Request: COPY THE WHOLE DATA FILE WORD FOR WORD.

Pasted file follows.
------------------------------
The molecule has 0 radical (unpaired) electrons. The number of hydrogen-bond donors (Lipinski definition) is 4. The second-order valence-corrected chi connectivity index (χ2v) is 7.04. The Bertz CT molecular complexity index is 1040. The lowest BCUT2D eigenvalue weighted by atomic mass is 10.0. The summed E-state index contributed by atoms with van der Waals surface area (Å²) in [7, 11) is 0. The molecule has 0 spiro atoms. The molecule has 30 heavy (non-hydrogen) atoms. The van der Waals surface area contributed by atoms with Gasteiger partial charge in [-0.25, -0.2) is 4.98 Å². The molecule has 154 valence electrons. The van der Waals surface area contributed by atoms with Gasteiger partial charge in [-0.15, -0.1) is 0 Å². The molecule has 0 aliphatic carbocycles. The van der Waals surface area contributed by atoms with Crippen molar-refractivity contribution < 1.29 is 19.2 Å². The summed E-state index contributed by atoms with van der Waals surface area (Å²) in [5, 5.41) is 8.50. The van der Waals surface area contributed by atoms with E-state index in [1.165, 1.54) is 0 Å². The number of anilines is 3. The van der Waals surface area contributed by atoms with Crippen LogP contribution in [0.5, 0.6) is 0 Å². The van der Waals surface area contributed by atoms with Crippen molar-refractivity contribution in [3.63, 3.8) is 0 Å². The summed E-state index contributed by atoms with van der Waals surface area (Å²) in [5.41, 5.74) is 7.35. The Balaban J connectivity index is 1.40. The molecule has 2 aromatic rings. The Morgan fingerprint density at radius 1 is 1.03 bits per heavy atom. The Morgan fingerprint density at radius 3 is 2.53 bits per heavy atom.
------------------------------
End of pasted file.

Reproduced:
The molecule has 0 radical (unpaired) electrons. The number of hydrogen-bond donors (Lipinski definition) is 4. The second-order valence-corrected chi connectivity index (χ2v) is 7.04. The Bertz CT molecular complexity index is 1040. The lowest BCUT2D eigenvalue weighted by atomic mass is 10.0. The summed E-state index contributed by atoms with van der Waals surface area (Å²) in [7, 11) is 0. The molecule has 0 spiro atoms. The molecule has 30 heavy (non-hydrogen) atoms. The van der Waals surface area contributed by atoms with Gasteiger partial charge in [-0.25, -0.2) is 4.98 Å². The molecule has 154 valence electrons. The van der Waals surface area contributed by atoms with Gasteiger partial charge in [-0.15, -0.1) is 0 Å². The molecule has 0 aliphatic carbocycles. The van der Waals surface area contributed by atoms with Crippen molar-refractivity contribution < 1.29 is 19.2 Å². The summed E-state index contributed by atoms with van der Waals surface area (Å²) in [5, 5.41) is 8.50. The van der Waals surface area contributed by atoms with E-state index in [1.165, 1.54) is 0 Å². The number of anilines is 3. The van der Waals surface area contributed by atoms with Crippen LogP contribution in [0.5, 0.6) is 0 Å². The van der Waals surface area contributed by atoms with Crippen molar-refractivity contribution in [3.63, 3.8) is 0 Å². The summed E-state index contributed by atoms with van der Waals surface area (Å²) in [5.41, 5.74) is 7.35. The Balaban J connectivity index is 1.40. The molecule has 2 aromatic rings. The Morgan fingerprint density at radius 1 is 1.03 bits per heavy atom. The Morgan fingerprint density at radius 3 is 2.53 bits per heavy atom.